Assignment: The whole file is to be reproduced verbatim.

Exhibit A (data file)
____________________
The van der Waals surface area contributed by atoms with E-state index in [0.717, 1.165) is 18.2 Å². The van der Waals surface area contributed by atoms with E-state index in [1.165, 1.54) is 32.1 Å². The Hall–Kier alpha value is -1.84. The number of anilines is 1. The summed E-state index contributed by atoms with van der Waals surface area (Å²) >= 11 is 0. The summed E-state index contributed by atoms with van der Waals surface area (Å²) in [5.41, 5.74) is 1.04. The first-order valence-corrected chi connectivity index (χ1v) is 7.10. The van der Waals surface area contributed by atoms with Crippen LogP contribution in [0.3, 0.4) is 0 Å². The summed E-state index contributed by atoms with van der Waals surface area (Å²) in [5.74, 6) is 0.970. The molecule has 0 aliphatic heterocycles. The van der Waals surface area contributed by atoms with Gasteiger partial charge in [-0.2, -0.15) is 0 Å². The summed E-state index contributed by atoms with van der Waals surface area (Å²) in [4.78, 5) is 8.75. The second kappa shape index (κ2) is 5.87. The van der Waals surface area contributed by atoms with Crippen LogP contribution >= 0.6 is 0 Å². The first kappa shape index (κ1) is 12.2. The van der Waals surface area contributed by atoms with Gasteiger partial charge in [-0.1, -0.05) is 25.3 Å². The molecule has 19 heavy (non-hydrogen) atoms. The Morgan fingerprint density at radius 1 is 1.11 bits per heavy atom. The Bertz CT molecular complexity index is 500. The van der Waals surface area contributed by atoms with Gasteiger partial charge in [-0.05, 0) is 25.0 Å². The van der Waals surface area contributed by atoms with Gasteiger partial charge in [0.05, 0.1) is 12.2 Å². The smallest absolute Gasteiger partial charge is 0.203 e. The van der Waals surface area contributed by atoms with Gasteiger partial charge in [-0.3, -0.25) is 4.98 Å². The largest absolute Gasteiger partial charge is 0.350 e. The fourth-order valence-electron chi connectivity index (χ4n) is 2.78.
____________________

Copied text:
The van der Waals surface area contributed by atoms with E-state index in [0.717, 1.165) is 18.2 Å². The van der Waals surface area contributed by atoms with E-state index in [1.165, 1.54) is 32.1 Å². The Hall–Kier alpha value is -1.84. The number of anilines is 1. The summed E-state index contributed by atoms with van der Waals surface area (Å²) >= 11 is 0. The summed E-state index contributed by atoms with van der Waals surface area (Å²) in [5.41, 5.74) is 1.04. The first-order valence-corrected chi connectivity index (χ1v) is 7.10. The van der Waals surface area contributed by atoms with Crippen LogP contribution in [0.3, 0.4) is 0 Å². The summed E-state index contributed by atoms with van der Waals surface area (Å²) in [5.74, 6) is 0.970. The molecule has 0 aliphatic heterocycles. The van der Waals surface area contributed by atoms with Gasteiger partial charge in [-0.2, -0.15) is 0 Å². The summed E-state index contributed by atoms with van der Waals surface area (Å²) in [4.78, 5) is 8.75. The second kappa shape index (κ2) is 5.87. The van der Waals surface area contributed by atoms with Crippen LogP contribution >= 0.6 is 0 Å². The first kappa shape index (κ1) is 12.2. The van der Waals surface area contributed by atoms with Gasteiger partial charge in [-0.1, -0.05) is 25.3 Å². The molecule has 19 heavy (non-hydrogen) atoms. The Morgan fingerprint density at radius 1 is 1.11 bits per heavy atom. The Bertz CT molecular complexity index is 500. The van der Waals surface area contributed by atoms with Gasteiger partial charge in [-0.05, 0) is 25.0 Å². The van der Waals surface area contributed by atoms with Gasteiger partial charge in [0.05, 0.1) is 12.2 Å². The smallest absolute Gasteiger partial charge is 0.203 e. The van der Waals surface area contributed by atoms with Gasteiger partial charge in [-0.3, -0.25) is 4.98 Å². The largest absolute Gasteiger partial charge is 0.350 e. The fourth-order valence-electron chi connectivity index (χ4n) is 2.78.